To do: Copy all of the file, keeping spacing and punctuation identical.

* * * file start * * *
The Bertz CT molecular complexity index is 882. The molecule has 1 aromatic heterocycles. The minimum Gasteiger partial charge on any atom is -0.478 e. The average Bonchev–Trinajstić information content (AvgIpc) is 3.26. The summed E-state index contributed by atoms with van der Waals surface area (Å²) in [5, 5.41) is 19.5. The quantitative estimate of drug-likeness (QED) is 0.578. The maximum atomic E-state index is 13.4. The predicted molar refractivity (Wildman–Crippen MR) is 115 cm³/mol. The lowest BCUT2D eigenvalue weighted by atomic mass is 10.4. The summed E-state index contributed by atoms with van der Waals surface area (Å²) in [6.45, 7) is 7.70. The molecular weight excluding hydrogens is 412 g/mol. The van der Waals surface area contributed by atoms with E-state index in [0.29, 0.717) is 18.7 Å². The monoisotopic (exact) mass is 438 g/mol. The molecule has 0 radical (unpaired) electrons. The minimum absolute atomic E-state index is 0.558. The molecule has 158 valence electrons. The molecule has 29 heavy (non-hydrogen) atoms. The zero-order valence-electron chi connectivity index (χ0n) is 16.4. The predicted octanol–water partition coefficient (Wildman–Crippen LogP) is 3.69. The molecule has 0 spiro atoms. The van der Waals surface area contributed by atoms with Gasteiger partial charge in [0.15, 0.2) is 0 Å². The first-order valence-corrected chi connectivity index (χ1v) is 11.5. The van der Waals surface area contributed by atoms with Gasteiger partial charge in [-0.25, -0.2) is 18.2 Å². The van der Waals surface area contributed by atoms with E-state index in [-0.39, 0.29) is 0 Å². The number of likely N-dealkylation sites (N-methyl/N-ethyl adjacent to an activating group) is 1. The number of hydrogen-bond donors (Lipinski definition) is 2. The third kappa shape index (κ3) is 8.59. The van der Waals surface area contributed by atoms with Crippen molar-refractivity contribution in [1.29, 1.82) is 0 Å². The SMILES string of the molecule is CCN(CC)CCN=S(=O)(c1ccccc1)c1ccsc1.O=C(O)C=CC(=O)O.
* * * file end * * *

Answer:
The Bertz CT molecular complexity index is 882. The molecule has 1 aromatic heterocycles. The minimum Gasteiger partial charge on any atom is -0.478 e. The average Bonchev–Trinajstić information content (AvgIpc) is 3.26. The summed E-state index contributed by atoms with van der Waals surface area (Å²) in [5, 5.41) is 19.5. The quantitative estimate of drug-likeness (QED) is 0.578. The maximum atomic E-state index is 13.4. The predicted molar refractivity (Wildman–Crippen MR) is 115 cm³/mol. The lowest BCUT2D eigenvalue weighted by atomic mass is 10.4. The summed E-state index contributed by atoms with van der Waals surface area (Å²) in [6.45, 7) is 7.70. The molecular weight excluding hydrogens is 412 g/mol. The van der Waals surface area contributed by atoms with E-state index in [0.29, 0.717) is 18.7 Å². The monoisotopic (exact) mass is 438 g/mol. The molecule has 0 radical (unpaired) electrons. The minimum absolute atomic E-state index is 0.558. The molecule has 158 valence electrons. The molecule has 29 heavy (non-hydrogen) atoms. The zero-order valence-electron chi connectivity index (χ0n) is 16.4. The predicted octanol–water partition coefficient (Wildman–Crippen LogP) is 3.69. The molecule has 0 spiro atoms. The van der Waals surface area contributed by atoms with Gasteiger partial charge in [0.15, 0.2) is 0 Å². The first-order valence-corrected chi connectivity index (χ1v) is 11.5. The van der Waals surface area contributed by atoms with Gasteiger partial charge in [-0.25, -0.2) is 18.2 Å². The van der Waals surface area contributed by atoms with E-state index in [-0.39, 0.29) is 0 Å². The number of likely N-dealkylation sites (N-methyl/N-ethyl adjacent to an activating group) is 1. The number of hydrogen-bond donors (Lipinski definition) is 2. The third kappa shape index (κ3) is 8.59. The van der Waals surface area contributed by atoms with Crippen molar-refractivity contribution in [1.29, 1.82) is 0 Å². The SMILES string of the molecule is CCN(CC)CCN=S(=O)(c1ccccc1)c1ccsc1.O=C(O)C=CC(=O)O.